Prior to the mid-1990s, the Forest Service used its Recreation Information Management (RIM) system to store and analyze recreation use information.  Forest managers often found they lacked the resources to simultaneously manage the recreation facilities and monitor visitor use following the established protocols.  In 1996, the RIM monitoring protocols were no longer required to be used. 

 

In 1998 a group of research and forest staff were appointed to investigate and pilot a recreation sampling system that would be cost effective and provide statistical recreation use information at the forest, regional, and national level.  Since that time, a permanent sampling system (NVUM) has been developed.  Several Forest Service staff areas including Recreation, Wilderness, Ecosystem Management, Research and Strategic Planning and Resource Assessment are involved in implementing the program.  A four-year timeframe of data collection was established for the first sampling cycle, and a five-year timeframe for succeeding cycles.  The first sampling cycle was completed in September 2003.  The second sampling cycle begins October 2004.  This ongoing monitoring effort will provide quality recreation information needed for improving citizen centered recreation services.


 

This data can be very useful for forest planning and decision making.  The information provided can be used in economic efficiency analysis that requires providing a value per National Forest Visit.  This can then be compared to other resource values.  The description of visitor characteristics (age, race, zip code, activity participation) can help the forest identify the type of recreation niche they fill.  The satisfaction information can help management decide where best to place limited resources that would result in improved visitor satisfaction.  The economic expenditure information can help forests show local communities the employment and income effects of tourism from forest visitors.  In addition, the credible use statistics can be helpful in considering visitor capacity issues.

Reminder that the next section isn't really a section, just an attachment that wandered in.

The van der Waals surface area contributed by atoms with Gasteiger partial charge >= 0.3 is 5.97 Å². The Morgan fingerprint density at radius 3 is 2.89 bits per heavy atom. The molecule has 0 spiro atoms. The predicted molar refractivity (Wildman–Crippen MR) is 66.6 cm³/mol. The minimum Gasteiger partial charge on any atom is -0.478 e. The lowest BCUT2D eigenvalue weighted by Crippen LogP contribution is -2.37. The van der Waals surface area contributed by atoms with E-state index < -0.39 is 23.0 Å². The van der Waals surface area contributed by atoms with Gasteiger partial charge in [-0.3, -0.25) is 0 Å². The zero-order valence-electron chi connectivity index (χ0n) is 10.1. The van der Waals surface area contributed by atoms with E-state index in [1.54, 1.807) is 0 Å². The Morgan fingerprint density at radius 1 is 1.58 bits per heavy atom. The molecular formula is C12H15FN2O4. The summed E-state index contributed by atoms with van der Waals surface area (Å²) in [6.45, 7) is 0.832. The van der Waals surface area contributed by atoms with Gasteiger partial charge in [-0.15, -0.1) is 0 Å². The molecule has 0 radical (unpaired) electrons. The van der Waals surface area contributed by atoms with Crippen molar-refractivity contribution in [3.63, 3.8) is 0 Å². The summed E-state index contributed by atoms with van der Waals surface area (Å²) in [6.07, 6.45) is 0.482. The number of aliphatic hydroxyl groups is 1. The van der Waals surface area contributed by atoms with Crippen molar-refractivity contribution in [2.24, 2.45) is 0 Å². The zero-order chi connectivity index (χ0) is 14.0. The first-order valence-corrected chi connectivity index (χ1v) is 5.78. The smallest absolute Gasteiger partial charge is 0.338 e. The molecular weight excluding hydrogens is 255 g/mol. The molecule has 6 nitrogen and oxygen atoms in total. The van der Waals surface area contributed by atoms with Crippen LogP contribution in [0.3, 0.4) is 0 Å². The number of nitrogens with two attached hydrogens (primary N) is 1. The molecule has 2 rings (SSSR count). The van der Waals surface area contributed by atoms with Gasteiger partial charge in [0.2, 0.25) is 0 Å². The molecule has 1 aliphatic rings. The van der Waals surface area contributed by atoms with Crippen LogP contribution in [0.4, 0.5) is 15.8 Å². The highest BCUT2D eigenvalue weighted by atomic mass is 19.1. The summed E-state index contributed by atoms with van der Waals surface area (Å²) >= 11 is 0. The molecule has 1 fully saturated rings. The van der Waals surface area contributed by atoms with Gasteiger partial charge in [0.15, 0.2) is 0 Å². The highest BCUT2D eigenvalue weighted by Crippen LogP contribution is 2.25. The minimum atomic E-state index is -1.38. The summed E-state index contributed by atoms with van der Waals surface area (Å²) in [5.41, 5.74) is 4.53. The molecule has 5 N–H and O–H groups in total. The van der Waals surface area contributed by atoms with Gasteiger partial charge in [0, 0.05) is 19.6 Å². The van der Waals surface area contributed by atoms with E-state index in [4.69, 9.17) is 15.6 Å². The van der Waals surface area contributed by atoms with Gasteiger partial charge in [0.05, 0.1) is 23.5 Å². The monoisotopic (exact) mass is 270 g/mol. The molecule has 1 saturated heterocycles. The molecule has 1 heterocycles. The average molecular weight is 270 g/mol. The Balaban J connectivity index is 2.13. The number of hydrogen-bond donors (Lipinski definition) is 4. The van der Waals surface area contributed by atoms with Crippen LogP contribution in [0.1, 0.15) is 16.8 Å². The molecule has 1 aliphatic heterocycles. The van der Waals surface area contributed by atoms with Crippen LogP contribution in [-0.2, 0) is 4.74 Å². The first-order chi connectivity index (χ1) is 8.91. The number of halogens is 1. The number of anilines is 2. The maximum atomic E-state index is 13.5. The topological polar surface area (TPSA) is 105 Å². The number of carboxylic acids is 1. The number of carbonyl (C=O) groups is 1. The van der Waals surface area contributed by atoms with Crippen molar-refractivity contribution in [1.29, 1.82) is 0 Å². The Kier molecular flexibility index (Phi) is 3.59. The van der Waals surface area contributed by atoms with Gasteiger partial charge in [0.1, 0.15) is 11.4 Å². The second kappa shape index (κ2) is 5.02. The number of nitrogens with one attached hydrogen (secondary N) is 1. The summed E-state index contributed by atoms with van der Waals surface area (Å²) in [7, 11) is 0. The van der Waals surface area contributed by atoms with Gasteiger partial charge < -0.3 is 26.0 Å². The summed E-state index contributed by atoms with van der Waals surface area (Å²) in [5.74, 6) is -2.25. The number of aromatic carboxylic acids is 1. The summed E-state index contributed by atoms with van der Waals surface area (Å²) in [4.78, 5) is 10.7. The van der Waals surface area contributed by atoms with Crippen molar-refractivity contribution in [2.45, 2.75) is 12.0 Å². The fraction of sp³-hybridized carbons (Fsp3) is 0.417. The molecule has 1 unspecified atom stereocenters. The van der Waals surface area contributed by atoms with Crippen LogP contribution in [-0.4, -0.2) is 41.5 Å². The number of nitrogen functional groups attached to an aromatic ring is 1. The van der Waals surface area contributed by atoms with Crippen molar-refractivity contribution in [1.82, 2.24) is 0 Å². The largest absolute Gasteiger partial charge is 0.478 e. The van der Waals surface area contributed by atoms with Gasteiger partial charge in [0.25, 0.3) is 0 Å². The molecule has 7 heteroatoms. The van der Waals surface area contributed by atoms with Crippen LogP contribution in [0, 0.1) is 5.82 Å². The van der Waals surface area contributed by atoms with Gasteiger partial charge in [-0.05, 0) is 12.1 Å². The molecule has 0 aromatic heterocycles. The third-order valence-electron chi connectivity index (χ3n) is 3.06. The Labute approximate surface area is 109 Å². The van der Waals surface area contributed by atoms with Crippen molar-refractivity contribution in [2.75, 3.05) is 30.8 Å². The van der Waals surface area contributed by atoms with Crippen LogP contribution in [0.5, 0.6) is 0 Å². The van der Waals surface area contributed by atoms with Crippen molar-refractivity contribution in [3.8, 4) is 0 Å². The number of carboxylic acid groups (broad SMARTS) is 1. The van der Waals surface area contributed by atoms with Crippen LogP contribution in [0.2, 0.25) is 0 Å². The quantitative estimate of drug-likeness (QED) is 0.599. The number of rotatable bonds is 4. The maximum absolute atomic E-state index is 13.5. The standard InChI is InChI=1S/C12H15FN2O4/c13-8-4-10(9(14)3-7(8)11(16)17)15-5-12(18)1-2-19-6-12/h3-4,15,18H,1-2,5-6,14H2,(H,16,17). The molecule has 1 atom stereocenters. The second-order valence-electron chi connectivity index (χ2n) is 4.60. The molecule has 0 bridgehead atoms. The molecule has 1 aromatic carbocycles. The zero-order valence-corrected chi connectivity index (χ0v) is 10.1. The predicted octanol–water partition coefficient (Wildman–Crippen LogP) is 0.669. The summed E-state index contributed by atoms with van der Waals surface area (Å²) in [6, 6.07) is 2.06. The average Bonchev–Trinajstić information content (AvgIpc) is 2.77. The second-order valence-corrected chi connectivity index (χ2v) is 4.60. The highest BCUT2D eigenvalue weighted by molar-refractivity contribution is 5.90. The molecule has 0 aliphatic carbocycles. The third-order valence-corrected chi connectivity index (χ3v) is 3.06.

Definition of Terms

 

NVUM has standardized definitions of visitor use measurement to ensure that all national forest visitor measurements are comparable.  These definitions are basically the same as established by the Forest Service since the 1970s, however the application of the definition is stricter.  Visitors must pursue a recreation activity physically located “on” Forest Service managed land in order to be counted.  They cannot be passing through; viewing from non-Forest Service managed roads, or just using restroom facilities.  The NVUM basic use measurements are national forest visits and site visits.   Along with these use measurements basic statistics, which indicate the precision of the estimate, are given.  These statistics include the error rate and associated confidence intervals at the 80 percent confidence level.   The definitions of these terms follow.

 

 National forest visit - the entry of one person upon a national forest to participate in recreation activities for an unspecified period of time.  A national forest visit can be composed of multiple site visits.

 

Site visit - the entry of one person onto a national forest site or area to participate in recreation activities for an unspecified period of time.

 

Recreation trip the duration of time beginning when the visitor left their home and ending when they got back to their home.

 

Confidence level  -- defines the degree of certainty that a range of values contains the true value of what is being estimated.  For example, an 80% confidence level refers to the range of values within which the true value will fall 80% of the time.  Higher confidence levels necessarily cover a larger range of values.

 

Confidence interval width (also called error rate) - these terms define the reliability of the visit estimates.  The confidence level defines the desired level of certainty.  The size of the interval that is needed to reach that level of certainty is the confidence interval width.  The confidence interval width is expressed as a percent of the estimate and defines the upper and lower bounds of the confidence interval.  The smaller the confidence interval, the more precise is the estimate.  An 80 percent confidence level is very acceptable for social science applications at a broad national or forest scale.    For example:  There are 205 million national forest visits plus or minus 3 percent at the 80 percent confidence level.  In other words we are 80 percent certain that the true number of national forest visits lies between 198.85 million and 211.15 million.

 

 

 

 

 

 


 

 

CHAPTER 1:  SAMPLE DESIGN AND IMPLEMENTATION

The NVUM Process and Definition of Terms